Oil climbed 4 percent yesterday as U.S. stocks advanced the most in a month on speculation the government may not have to nationalize banks. U.S. crude inventories probably increased by 1.25 million barrels last week, according to a Bloomberg survey of 14 analysts before today’s Energy Department report.
Crude oil for April delivery gained as much as 90 cents, or 2.3 percent, to $40.86 a barrel, on the New York Mercantile Exchange. The contract traded at $40.58 at 1:08 p.m. London time. Prices have fallen 59 percent in the past year.
U.S. inventories fell 138,000 barrels in the week ended Feb. 13, the first decline so far this year. The Energy Department will release its report at 10:30 a.m. in Washington.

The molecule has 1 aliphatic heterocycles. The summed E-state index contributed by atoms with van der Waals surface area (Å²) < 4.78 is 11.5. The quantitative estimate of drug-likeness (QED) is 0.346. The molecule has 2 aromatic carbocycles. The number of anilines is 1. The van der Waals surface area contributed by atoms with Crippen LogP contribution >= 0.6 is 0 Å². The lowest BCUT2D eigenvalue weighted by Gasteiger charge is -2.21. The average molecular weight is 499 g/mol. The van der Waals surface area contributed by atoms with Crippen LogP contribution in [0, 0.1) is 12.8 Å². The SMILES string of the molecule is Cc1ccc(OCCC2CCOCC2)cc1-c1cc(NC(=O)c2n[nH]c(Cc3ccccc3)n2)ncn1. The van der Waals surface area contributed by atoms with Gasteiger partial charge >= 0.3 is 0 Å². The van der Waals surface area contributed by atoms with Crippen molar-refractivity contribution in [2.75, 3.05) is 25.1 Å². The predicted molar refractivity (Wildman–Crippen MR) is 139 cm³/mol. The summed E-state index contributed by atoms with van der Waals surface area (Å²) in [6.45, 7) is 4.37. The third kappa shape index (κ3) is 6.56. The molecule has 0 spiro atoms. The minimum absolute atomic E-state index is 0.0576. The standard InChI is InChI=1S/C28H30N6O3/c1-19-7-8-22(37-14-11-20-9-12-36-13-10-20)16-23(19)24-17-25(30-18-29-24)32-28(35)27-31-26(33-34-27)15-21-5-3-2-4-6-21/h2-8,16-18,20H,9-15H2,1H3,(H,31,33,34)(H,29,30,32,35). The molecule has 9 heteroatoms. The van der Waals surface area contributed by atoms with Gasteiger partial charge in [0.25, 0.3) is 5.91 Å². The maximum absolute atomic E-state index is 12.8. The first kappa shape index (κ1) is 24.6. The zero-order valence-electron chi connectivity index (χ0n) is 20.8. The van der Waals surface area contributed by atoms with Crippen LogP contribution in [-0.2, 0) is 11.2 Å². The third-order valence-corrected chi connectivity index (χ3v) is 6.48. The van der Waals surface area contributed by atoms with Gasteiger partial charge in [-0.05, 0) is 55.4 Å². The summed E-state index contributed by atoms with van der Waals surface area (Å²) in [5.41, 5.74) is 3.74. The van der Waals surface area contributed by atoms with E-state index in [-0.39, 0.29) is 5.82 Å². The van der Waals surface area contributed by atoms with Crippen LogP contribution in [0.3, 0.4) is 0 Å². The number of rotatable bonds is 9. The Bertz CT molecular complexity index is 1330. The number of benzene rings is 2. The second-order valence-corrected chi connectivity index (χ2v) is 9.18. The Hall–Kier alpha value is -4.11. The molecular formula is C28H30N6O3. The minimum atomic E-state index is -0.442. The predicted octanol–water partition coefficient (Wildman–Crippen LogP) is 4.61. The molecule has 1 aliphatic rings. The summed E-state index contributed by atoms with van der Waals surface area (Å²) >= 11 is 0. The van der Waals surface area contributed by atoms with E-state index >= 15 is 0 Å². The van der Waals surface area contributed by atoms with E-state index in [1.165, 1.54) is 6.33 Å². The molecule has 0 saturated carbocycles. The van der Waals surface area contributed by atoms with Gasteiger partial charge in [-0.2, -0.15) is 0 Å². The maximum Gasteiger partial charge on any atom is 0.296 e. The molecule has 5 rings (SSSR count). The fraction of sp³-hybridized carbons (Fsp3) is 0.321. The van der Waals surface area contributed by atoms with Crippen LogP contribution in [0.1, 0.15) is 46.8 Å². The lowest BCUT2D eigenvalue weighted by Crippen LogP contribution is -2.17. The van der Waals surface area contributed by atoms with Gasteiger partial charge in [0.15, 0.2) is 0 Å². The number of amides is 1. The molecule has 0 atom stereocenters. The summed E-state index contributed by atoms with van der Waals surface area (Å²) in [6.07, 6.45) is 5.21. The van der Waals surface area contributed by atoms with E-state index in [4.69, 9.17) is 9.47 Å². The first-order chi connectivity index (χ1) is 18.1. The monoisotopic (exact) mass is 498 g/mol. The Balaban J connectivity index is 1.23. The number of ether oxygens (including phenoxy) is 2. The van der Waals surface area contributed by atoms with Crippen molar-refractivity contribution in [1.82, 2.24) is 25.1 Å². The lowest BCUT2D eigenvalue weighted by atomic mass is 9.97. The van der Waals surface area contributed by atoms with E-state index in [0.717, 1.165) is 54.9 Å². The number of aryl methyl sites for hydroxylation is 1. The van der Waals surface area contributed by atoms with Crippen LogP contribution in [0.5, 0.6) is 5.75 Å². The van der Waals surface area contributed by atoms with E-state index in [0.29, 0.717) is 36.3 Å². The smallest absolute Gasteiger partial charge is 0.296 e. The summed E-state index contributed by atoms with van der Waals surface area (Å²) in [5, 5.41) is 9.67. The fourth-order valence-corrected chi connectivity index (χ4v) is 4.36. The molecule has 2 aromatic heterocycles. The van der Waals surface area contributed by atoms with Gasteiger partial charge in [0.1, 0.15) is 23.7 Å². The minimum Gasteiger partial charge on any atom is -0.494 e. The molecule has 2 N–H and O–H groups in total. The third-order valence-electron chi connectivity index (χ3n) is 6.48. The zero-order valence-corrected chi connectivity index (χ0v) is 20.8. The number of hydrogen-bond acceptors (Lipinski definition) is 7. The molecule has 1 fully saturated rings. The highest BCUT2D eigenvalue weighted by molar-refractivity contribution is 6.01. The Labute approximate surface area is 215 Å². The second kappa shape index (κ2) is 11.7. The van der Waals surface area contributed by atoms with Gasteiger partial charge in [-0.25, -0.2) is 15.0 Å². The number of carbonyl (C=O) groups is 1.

Supplies rose by 341,000 barrels to 346.2 million barrels a day last week, the industry-funded American Petroleum Institute said in a report released after the markets closed yesterday in Washington.
Crude imports in Japan dropped 8 percent in January from a year earlier, the finance ministry said today. Nippon Oil Corp., the country’s largest oil refiner, will slash crude oil processing by 22 percent in March from a year earlier as a milder-than-average winter reduces heating-oil demand, a company spokesman said by telephone.
Brent crude oil for April settlement gained as much as 62 cents, or 1.5 percent, to $43.12 a barrel on London’s ICE Futures Europe exchange. It was at $42.75 a barrel at 1:09 p.m. London time.
The 11 OPEC members with quotas, all except Iraq, reduced output by 3.8 percent to 25.3 million barrels a day in February, according to consultant PetroLogistics Ltd. of Geneva. That’s down from 26.3 million barrels in January, according to Conrad Gerber, founder of PetroLogistics. Members have a quota of 24.845 million barrels a day.